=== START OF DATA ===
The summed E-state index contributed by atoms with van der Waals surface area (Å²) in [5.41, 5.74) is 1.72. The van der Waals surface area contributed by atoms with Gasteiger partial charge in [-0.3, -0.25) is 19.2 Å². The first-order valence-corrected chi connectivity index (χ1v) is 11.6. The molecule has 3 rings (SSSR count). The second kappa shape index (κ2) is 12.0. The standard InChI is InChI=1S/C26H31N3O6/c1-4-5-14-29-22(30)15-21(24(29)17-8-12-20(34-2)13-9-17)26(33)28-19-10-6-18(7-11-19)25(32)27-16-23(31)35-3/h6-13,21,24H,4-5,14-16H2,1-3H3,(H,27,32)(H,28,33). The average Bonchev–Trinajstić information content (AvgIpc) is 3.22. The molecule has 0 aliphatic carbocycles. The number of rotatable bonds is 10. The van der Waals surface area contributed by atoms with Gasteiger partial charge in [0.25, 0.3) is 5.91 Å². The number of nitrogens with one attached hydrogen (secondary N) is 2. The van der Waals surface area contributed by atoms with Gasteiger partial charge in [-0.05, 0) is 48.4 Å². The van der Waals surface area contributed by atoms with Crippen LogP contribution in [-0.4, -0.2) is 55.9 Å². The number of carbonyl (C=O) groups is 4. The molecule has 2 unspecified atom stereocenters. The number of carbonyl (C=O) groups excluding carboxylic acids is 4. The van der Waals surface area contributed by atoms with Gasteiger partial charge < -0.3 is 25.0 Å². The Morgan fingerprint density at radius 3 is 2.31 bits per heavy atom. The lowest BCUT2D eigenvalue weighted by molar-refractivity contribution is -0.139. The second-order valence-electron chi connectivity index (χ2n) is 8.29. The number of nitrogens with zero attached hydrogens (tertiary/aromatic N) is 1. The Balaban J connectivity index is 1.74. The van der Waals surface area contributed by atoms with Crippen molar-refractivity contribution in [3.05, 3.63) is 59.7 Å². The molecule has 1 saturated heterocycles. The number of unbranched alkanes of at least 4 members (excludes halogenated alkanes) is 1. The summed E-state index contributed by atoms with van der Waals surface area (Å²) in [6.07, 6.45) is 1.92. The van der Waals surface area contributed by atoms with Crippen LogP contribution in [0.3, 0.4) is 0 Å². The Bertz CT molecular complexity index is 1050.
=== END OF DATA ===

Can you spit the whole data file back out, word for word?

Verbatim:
The summed E-state index contributed by atoms with van der Waals surface area (Å²) in [5.41, 5.74) is 1.72. The van der Waals surface area contributed by atoms with Gasteiger partial charge in [-0.3, -0.25) is 19.2 Å². The first-order valence-corrected chi connectivity index (χ1v) is 11.6. The molecule has 3 rings (SSSR count). The second kappa shape index (κ2) is 12.0. The standard InChI is InChI=1S/C26H31N3O6/c1-4-5-14-29-22(30)15-21(24(29)17-8-12-20(34-2)13-9-17)26(33)28-19-10-6-18(7-11-19)25(32)27-16-23(31)35-3/h6-13,21,24H,4-5,14-16H2,1-3H3,(H,27,32)(H,28,33). The average Bonchev–Trinajstić information content (AvgIpc) is 3.22. The molecule has 0 aliphatic carbocycles. The number of rotatable bonds is 10. The van der Waals surface area contributed by atoms with Gasteiger partial charge in [0.25, 0.3) is 5.91 Å². The number of nitrogens with one attached hydrogen (secondary N) is 2. The van der Waals surface area contributed by atoms with Gasteiger partial charge in [-0.05, 0) is 48.4 Å². The van der Waals surface area contributed by atoms with Crippen LogP contribution in [-0.4, -0.2) is 55.9 Å². The number of carbonyl (C=O) groups is 4. The molecule has 2 unspecified atom stereocenters. The number of carbonyl (C=O) groups excluding carboxylic acids is 4. The van der Waals surface area contributed by atoms with Gasteiger partial charge < -0.3 is 25.0 Å². The Morgan fingerprint density at radius 3 is 2.31 bits per heavy atom. The lowest BCUT2D eigenvalue weighted by molar-refractivity contribution is -0.139. The second-order valence-electron chi connectivity index (χ2n) is 8.29. The number of nitrogens with zero attached hydrogens (tertiary/aromatic N) is 1. The Balaban J connectivity index is 1.74. The van der Waals surface area contributed by atoms with Crippen molar-refractivity contribution in [3.05, 3.63) is 59.7 Å². The molecule has 1 saturated heterocycles. The number of unbranched alkanes of at least 4 members (excludes halogenated alkanes) is 1. The summed E-state index contributed by atoms with van der Waals surface area (Å²) in [6.07, 6.45) is 1.92. The van der Waals surface area contributed by atoms with Crippen LogP contribution in [0.3, 0.4) is 0 Å². The Bertz CT molecular complexity index is 1050.